In order to personalise your content you must select all three options


Private pensions

Trust-based pension schemes and the trustees' role

Your rights as a member of a pension scheme are valuable and important to you and your dependants. As your pension may not start for many years and may continue long after you retire, your scheme must be managed properly so it is able to pay your benefits when they are due. Occupational pension schemes are normally set up under trust. The scheme’s assets are looked after by trustees on behalf of members, their dependants and other beneficiaries.

A trust is a legal arrangement under which trustees hold the assets of the pension scheme in a trust fund for the benefit of the members of the scheme and their dependants, and for the main purpose of providing income in retirement.

The main reason for separating the scheme's assets from the employer's business is to ensure that these assets will be available to pay members' pensions whether or not the employer stays in business. Funding the pension entitlements as they build up also helps to spread the cost of providing pensions over the working life of the scheme members.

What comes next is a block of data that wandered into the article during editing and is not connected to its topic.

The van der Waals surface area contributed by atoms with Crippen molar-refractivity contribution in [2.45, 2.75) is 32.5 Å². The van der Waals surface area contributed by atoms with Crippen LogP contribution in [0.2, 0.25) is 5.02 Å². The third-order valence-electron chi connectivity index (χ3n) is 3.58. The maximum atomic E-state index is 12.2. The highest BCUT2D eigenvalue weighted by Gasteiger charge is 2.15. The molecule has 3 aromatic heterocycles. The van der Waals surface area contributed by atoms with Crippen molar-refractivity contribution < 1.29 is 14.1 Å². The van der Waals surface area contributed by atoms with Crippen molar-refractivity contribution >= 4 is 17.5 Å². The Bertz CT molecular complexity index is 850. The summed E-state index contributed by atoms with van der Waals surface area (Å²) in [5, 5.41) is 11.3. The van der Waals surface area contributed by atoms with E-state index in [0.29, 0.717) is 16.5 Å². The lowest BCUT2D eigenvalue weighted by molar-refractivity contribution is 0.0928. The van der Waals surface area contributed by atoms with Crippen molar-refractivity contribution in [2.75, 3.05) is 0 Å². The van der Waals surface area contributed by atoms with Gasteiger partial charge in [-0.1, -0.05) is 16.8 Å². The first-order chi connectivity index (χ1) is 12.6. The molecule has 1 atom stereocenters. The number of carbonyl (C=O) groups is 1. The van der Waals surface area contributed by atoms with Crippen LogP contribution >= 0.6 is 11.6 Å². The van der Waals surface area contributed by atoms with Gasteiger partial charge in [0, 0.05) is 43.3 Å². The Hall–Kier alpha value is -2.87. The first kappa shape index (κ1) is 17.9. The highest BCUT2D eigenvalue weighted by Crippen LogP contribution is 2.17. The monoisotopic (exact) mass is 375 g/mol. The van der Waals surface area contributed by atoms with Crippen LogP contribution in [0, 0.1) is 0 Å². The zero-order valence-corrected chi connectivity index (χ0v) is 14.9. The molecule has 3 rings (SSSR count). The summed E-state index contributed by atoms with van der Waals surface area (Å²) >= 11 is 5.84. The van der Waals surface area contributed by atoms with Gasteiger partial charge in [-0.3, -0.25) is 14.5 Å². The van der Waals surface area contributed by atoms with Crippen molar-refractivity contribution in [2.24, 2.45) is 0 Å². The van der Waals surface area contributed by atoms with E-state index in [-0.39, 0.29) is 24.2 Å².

Under trust law and the Pensions Act 1990, as amended, pension scheme trustees must ensure that schemes are run properly and they must protect your rights as a scheme member. Trustees must put in place an effective system of governance and internal controls and take reasonable steps to ensure continuity and regularity in the performance of the scheme or trust RAC’s activities, including the development of contingency plans.

Trustees must be considered ‘proper’ and they must collectively have adequate qualifications, knowledge and experience to run a pension scheme or trust RAC. Trustees are also responsible for ‘whistle-blowing’ to the Pensions Authority if they  suspect that the pension scheme funds have been misused.

For more information on what is it to be a trustee of a pension scheme or trust RAC, see the Pensions Authority's 'Trustee Handbook' available here. Please note that the Trustee Handbook is currently under review and does not include information about the substantial new requirements for trustees that were introduced in 2021.